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Alta Piedmont and Heights development

In 2023 our Piedmont Recreation Department's Walking on Wednesdays group lived a charmed weather life. It never rained on Wednesday mornings. However, January 2024 was different, and the threat of rain had to be part of our walk planning. Last Wednesday an atmosphere river was forecast for later in the day, but there appeared to be a morning window with just a few light showers. It was an opportunity for us to live up to our "we walk rain or shine" mantra, and 21 walkers with umbrellas were at the Exedra to enjoy whatever happened.

A planned walking tour by Will Adams of Mediterranean Style Architecture in Piedmont was postponed a week for a better weather day. There was a set of easily accessible streets that would provide us with a fast return to the Exedra if the weather got messy. They are Pala, Mesa, and Monte Avenues, just above Highland Avenue. We might also take the steps between Pala and

Scenic Avenue up to Scenic to see the views and clouds.

However, before we got started there was a different, fun opportunity. Long-time walker Christine C retired in December and is returning to her native Granada, but she is visiting family in New York before she goes. Christine had called me and left a voicemail, so while we were assembling we returned her call and again wished her well.

We then went up Highland Avenue, turned up Oakland Avenue, and stopped in front of the house on the corner. This area above Oakland Avenue was a bit of bohemian neighborhood in the early 20th Century. Writers and painters like Jack London and Xavier Martinez lived there in some unique homes. However, before them Frank C. Havens and his nephew, George Sterling, were

residents in the area.

This house at the corner was built in 1898 and might have been an early office for Havens, who was a local real estate developer in the late 19th and early 20th Centuries. He partnered with Francis "Borax" Smith, a businessman who made his fortune in borax mining, to create the Realty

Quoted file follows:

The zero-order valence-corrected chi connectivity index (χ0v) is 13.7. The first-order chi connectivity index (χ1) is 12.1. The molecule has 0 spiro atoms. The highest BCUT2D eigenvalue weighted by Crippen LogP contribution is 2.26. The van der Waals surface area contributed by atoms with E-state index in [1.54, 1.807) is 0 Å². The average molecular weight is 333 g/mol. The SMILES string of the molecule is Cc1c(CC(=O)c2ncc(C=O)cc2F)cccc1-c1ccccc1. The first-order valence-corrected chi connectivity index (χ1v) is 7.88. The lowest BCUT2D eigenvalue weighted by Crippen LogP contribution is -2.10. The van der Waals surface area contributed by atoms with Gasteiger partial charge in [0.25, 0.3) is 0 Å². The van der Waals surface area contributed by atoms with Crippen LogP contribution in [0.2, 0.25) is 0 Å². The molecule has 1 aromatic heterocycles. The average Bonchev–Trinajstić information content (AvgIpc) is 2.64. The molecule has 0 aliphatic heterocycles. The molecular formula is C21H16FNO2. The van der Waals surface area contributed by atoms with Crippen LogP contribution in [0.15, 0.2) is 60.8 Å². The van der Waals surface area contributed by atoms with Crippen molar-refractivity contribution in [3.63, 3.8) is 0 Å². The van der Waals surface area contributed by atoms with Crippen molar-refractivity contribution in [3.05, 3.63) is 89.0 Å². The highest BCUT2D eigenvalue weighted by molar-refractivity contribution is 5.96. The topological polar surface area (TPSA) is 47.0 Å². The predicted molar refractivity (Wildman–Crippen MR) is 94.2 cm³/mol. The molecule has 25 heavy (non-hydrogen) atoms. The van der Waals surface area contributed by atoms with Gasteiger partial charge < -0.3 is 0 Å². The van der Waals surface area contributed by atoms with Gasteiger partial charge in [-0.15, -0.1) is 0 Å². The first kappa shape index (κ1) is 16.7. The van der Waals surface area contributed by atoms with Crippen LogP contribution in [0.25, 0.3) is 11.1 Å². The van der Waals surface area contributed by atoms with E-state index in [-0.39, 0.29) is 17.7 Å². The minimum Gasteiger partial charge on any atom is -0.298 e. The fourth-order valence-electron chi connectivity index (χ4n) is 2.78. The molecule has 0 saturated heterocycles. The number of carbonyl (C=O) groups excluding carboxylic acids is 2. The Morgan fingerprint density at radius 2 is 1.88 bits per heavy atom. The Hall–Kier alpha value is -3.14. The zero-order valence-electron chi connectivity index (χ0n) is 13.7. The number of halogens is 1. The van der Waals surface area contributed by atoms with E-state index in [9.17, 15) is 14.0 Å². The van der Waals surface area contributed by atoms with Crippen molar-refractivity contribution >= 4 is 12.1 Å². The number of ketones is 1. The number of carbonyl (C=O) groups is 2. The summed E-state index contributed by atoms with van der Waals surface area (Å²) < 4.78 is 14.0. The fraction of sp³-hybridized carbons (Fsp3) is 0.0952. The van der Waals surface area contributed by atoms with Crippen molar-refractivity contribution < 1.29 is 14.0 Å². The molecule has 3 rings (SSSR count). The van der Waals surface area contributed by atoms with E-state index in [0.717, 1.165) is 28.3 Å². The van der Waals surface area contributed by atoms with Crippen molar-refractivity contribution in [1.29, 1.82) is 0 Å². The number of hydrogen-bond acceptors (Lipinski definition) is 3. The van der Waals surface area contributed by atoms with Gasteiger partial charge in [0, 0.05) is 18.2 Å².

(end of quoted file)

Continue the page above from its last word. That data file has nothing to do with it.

Syndicate in 1895, and they developed many of Oakland and Piedmont's neighborhoods. Interestingly, both Havens and Sterling married their secretaries, and Sterling and his wife lived two houses up from this corner.

The house at Highland and Oakland has a wonderful late 19th/early 20th Century look with gables of different sizes and a witch cap roof in the front. Many of the homes in this neighborhood were built soon after the San Francisco Earthquake. After Piedmont became a city in 1907 home construction boomed. These streets were part of Wickham Havens' (Frank's son) Alta Piedmont Track and Alta Heights development. We wondered if Havens' "Alta Piedmont" resulted in the later references to "Baja Piedmont" for the streets below Highland.

On a past walk of these streets it was asked why there are palm trees around Piedmont, other than on Palm Drive. Gail Lombardi, president of the Piedmont Historical Society, responded that Wickham Havens was fond of palm trees, and he planted them as street trees. He planted young ones along the streets of his Alta Tract and they continued to grow into the 1940s or 1950s when

they were replaced by the current trees. Wickham also planted palms as street trees on the last two blocks of today's Wildwood Avenue. Wickham Havens' home was on the northwest corner of Wildwood and Sheridan Avenues, and was replaced by four mid-century houses.

We continued on and made a left turn on the one-block Hardwick Avenue. We went up the short, but steep Langdon Court cul-de-sac to enjoy our first cloudy view of San Francisco. We returned to Hardwick and then down Blair Avenue back to Highland to start our climb up Pala. At its corner with Masa a "Kids at Play" street cone seemed an appropriate prop for a group photo.

We went down Mesa, enjoying more great homes, including some with classic cedar shake shingle exteriors. At Moraga Avenue we went up it to, and then down Monte back to Pala. The homes along the way were built from 1906 to 1960.

We went up Pala to the Scenic Pala Steps, and climbed its 161 feet long stairs. At the top we couldn't resist going up Scenic a short distance to a turn in the street and enjoying the expansive views of the Bay and Mountain View Cemetery. An about-face took us back down Scenic to more wonderful, cloudy San Francisco views and Blair Avenue. Going down Blair we quickly came to the house in which Jack London wrote his classic Call of the Wild. A closer look at the house found a fun, small street sign on a side gate that reads, "City of London Museum."

At this point, we didn't push our weather-luck any further. We made our way directly down Blair to Highland and the Exedra before the sprinkles turned into the forecasted shower. It had been a fun, two mile walk with wonderful homes, history, views, and friends on an only little-wet Wednesday morning.


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